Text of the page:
Reclaim local industrial land for new housing

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I am astounded by the proposal to build on greenfield sites outside the Matlock Framework Settlement Boundary as suggested by the planning committee of Derbyshire Dales District Council. This contrasts strongly with the following two statements, which appear on the DDDC website.

‘The landscape of the Derbyshire Dales district is arguably its greatest asset which attracts visitors and tourist to the area.’

‘Development will be permitted if it makes full and effective use of previously developed land or buildings in preference to greenfield sites.’

The situation at present is that we have a number of brownfield sites that appear to have been designated, but work has either not started or has apparently been abandoned. Where are the 400 houses that were to be built in Cawdor quarry? What is the situation with Tansley Woodmills? What is the situation with Halldale quarry? Why has the Megdale site not been fully completed?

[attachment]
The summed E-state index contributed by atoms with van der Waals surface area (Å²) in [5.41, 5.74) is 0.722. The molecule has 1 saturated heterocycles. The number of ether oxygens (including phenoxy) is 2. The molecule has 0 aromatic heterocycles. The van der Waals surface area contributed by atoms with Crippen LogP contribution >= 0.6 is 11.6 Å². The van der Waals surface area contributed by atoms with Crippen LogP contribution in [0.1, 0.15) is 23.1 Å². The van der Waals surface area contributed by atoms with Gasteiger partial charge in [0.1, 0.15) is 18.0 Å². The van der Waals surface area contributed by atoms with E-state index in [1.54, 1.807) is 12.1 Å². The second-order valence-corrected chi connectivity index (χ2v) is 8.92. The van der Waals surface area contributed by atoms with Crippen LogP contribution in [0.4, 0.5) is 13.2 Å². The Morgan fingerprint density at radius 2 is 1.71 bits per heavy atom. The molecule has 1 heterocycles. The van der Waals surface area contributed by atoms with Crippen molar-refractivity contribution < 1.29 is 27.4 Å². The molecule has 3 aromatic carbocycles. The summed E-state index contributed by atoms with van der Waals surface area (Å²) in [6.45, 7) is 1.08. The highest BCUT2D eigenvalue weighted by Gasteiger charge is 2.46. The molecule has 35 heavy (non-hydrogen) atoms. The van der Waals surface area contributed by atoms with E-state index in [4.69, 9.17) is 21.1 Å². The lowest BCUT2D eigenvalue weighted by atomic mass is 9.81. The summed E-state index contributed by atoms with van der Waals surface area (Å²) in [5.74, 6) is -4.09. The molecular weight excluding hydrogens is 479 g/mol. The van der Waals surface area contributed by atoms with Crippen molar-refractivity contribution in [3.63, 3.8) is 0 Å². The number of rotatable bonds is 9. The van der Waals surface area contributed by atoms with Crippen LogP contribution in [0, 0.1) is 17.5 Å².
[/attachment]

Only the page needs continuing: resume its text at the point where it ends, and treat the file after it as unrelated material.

It looks very much as if the authority is concerned only with cost, or the preferences of developers, who cannot be blamed for wanting the easiest options.

It has been suggested that land is too polluted to be used. This is not acceptable.

Look at the transformation of the East End of London, where the Olympic site and Millennium Dome are on, or very close to, land that was previously polluted. I was employed in that area for 40 years, from 1961 until 2001, before returning to the area where I was born, and was involved in pollution monitoring in the 1990s.

In 1961, there were many sources of pollution - chemical works, paint works, pharmaceutical and similar works, old abandoned gasworks (one of which became an artificial ski slope) and old army firing range (now a bird reserve). It was one of the most polluted areas in the country.

If such land can be reclaimed there, why not in Matlock? Of course it will be more expensive and less attractive to developers, but should cost be the only criterion.

Councillors should ask themselves whether they want the legacy of their period in office to be a cleaner and better Matlock, or one which is despoiled by building in the open country which, as stated in the council’s own document, is one of the chief attractions for people to come to the area...

Denis Wheatley

Matlock